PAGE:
Let us now, then, keep up the good fight.
Have a great MLK Day!
Happy New Year!
This phrase is one that brings with it a ton of expectations, resolutions, and hope. It is during this time that we promise to do better, look forward to actually doing better, and resolve to stick to it.
In my last message of 2021, I talked about giving ourselves grace for just showing up, and being proud of the things we have accomplished, instead of dwelling on those things we didn’t. I’m going to extend that message here a bit to add: Be gentle on yourself in 2022.
Extend yourself grace for the things you worry about: being a good parent, a good employee, a good friend, etc. For the past two years we have been living in extraordinary times that have been filled with uncertainty, and (at times) chaos. We have dealt with school being open, then having to close, then reopening. We dealt with one wave of COVID-19 only to have to battle more highly transmittable variant(s). We have dealt with shutdowns and reopenings. And we got through it. And we’ll get through this next wave, together. But you must go easy on yourself.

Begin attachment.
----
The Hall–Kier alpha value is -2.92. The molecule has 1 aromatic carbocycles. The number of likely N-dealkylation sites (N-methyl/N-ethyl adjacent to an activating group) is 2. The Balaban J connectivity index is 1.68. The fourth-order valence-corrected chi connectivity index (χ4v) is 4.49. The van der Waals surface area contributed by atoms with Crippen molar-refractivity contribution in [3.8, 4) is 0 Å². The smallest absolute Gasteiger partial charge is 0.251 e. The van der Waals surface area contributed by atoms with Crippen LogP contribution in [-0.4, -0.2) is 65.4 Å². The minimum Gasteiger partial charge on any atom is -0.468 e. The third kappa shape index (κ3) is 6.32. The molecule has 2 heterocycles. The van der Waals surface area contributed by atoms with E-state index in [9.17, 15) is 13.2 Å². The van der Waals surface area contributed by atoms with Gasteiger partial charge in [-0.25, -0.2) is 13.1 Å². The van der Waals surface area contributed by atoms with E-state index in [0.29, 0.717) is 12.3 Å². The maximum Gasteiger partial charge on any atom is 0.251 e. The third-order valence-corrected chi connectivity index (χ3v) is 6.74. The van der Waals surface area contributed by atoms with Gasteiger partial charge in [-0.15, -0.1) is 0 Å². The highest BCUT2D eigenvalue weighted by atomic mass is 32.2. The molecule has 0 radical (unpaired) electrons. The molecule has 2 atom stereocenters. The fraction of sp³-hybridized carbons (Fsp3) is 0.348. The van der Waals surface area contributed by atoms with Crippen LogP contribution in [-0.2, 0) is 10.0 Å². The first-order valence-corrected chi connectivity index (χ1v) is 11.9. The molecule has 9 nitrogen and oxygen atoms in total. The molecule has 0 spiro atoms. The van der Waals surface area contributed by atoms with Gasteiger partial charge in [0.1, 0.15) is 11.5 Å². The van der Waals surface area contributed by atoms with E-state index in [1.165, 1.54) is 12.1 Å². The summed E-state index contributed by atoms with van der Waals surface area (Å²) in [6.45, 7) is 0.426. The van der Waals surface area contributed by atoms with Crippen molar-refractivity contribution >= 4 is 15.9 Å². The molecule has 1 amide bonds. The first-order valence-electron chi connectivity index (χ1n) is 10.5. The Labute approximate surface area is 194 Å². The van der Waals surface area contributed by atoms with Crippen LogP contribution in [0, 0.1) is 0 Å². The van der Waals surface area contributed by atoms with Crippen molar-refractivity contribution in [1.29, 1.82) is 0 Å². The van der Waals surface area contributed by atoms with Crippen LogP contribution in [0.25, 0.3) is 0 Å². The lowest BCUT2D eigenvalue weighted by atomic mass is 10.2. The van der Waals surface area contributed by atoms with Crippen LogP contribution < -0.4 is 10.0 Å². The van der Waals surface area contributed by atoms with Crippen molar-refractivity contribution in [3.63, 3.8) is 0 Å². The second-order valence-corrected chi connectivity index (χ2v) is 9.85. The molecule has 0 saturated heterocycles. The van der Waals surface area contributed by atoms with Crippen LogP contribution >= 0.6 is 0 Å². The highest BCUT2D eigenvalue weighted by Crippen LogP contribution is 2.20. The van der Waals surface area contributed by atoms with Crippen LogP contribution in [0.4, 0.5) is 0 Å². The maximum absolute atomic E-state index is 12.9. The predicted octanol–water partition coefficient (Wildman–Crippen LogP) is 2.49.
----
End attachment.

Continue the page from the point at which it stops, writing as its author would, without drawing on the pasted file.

Taking care of our mental health is crucial during times of extraordinary stress. You can’t be a good parent if you are rundown. It’s like the oxygen mask speech given on airplanes….put your own mask on first! Then you can help others. When you are doing well mentally, you are also more likely to be more aware of your child’s emotional state and how to help them. You can start with small things: Meditations and mindfulness practices, for example, even 5-20 minutes before bed to re-center yourself can help. We also have a TON of resources available for help in this area. They can be found on our website, but here is the link: https://www.royaloakschools.org/downloads/community/emotional_and_mental_health_resources.pdf
The new year is the beginning of a new chapter in our lives, and we get to write it! Just because the last chapter might have been difficult doesn’t mean this one has to be. YOU get to decide.
Greetings Royal Oak!